Out of the major tech companies, people trust Facebook the least with their personal information.
Data breaches are proliferating at a time when marketers are becoming increasingly reliant on user data, and this has left many CMOs in agony.
Worldwide, 46% of consumers don’t believe (or are unsure) that businesses sell their personal data, but 43% of businesses overall said they engage in this practice.
Privacy is obviously a hot topic these days with new European data privacy regulations going into effect and Facebook facing questions over its privacy practices.
Most US internet users say they don’t trust social networks to protect their personal information. A May 2018 survey by Rad Campaign found that 61% of respondents had little to no trust in social networks. That compares with 53% in 2016, and 57% in 2014.
Many marketers assume that users will trade their data in exchange for ads that are highly specific to their interests. The principle behind this assumption may be fading as ad platforms have come under scrutiny for their cavalier approach to data security.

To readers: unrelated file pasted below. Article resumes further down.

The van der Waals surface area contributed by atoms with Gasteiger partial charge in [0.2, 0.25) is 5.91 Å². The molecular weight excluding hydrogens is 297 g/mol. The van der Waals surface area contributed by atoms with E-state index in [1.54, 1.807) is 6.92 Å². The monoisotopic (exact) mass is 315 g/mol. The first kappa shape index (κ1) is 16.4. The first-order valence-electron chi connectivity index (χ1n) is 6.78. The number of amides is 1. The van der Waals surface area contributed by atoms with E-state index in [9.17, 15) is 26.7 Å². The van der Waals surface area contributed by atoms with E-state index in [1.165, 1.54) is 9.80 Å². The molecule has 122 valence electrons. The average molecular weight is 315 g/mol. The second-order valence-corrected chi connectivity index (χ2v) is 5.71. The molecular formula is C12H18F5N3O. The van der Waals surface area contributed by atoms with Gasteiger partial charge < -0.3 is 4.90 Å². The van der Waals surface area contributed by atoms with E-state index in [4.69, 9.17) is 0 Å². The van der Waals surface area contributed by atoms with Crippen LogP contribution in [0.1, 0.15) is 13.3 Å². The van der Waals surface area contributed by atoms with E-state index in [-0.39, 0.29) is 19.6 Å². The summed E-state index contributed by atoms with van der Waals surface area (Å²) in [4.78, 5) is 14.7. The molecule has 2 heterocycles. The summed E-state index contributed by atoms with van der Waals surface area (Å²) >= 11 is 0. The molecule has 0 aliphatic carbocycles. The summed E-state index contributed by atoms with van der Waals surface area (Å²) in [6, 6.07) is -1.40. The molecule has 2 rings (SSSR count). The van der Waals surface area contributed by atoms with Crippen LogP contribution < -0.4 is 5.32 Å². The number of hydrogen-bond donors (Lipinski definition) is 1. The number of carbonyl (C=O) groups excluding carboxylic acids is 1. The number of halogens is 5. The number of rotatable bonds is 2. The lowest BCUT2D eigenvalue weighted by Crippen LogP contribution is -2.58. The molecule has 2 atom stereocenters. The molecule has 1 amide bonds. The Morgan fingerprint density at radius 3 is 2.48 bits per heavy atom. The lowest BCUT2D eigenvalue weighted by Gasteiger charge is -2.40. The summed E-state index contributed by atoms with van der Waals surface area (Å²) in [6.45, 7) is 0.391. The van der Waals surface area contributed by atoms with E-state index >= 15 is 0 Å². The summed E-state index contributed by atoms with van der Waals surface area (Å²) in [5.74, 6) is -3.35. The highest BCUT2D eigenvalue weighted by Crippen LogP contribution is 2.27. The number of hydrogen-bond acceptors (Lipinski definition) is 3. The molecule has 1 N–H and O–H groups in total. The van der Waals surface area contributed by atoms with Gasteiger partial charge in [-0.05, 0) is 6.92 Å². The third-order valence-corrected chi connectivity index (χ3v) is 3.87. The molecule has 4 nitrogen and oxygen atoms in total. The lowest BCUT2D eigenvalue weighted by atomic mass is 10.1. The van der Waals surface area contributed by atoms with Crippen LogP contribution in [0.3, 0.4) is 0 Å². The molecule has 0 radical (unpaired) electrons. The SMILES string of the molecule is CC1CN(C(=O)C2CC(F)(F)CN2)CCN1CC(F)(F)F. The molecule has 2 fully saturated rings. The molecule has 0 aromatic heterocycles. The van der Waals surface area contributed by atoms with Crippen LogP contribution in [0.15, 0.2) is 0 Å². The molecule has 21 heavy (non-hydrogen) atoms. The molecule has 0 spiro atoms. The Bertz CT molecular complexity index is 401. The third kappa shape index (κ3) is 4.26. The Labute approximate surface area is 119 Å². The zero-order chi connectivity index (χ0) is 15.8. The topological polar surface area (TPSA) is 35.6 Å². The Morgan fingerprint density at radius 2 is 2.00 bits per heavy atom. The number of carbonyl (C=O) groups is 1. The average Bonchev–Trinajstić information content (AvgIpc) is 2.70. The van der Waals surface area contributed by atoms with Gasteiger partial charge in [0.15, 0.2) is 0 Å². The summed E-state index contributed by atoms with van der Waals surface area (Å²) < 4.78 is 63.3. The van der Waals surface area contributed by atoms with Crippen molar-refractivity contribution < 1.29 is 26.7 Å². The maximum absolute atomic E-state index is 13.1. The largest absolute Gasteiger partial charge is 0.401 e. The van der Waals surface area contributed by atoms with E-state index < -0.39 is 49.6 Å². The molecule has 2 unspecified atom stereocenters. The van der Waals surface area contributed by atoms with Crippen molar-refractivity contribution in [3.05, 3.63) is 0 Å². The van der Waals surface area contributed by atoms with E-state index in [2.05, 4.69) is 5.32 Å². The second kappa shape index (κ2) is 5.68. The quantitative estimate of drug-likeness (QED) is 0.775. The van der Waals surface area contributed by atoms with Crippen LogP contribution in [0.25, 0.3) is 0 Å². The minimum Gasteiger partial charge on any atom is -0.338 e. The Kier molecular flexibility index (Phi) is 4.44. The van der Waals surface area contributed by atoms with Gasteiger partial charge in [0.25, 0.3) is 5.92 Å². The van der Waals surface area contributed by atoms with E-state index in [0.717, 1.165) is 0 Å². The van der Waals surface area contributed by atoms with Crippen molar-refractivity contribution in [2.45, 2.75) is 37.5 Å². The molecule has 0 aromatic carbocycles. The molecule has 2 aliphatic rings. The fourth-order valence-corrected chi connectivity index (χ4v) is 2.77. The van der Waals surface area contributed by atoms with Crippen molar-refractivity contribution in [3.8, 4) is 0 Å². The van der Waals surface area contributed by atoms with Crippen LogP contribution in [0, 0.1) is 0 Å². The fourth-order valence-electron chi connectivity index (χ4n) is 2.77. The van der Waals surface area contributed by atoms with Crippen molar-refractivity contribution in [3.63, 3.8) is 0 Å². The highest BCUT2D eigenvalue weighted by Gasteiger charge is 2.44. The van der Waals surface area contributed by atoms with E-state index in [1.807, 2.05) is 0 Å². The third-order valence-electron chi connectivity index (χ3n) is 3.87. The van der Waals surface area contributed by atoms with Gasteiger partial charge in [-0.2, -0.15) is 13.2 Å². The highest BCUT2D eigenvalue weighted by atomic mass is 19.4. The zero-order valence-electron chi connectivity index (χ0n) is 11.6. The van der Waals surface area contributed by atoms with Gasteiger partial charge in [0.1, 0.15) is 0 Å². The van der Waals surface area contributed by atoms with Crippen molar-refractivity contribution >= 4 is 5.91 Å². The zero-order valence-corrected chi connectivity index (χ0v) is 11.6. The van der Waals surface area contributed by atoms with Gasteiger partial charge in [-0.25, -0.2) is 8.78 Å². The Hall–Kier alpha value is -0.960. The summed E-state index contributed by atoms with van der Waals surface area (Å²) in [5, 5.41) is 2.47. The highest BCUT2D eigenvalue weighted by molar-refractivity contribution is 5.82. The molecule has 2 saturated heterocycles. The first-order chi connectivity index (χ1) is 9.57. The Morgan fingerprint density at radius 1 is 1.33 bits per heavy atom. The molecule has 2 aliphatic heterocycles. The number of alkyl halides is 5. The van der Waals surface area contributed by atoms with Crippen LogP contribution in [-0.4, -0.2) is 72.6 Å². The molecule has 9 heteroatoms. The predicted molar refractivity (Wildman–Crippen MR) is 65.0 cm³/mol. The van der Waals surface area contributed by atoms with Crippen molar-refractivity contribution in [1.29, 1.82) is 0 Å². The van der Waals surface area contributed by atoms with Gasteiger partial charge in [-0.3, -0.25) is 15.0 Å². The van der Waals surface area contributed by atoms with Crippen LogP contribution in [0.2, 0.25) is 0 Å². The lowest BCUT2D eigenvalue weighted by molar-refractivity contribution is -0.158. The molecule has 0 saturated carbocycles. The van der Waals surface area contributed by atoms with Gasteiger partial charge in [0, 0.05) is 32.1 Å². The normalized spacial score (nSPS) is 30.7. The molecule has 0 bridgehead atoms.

The GDPR is driving marketers to first-party data handlers at a time when anxiety is high over the new regulation. In a spring 2017 survey from Veritas, 32% of business decision-makers worldwide were concerned that they didn’t have the right tools in place to monitor data as they prepared for the GDPR.
One-third of Americans have stopped using a brand as a direct result of a scandal.
Millennials (19-35) tend to be more trusting than older generations when it comes to institutions safeguarding their personal data.
More than one-third (37%) of US adults have decided not to do business with a company because of something they learned about how the company conducts itself.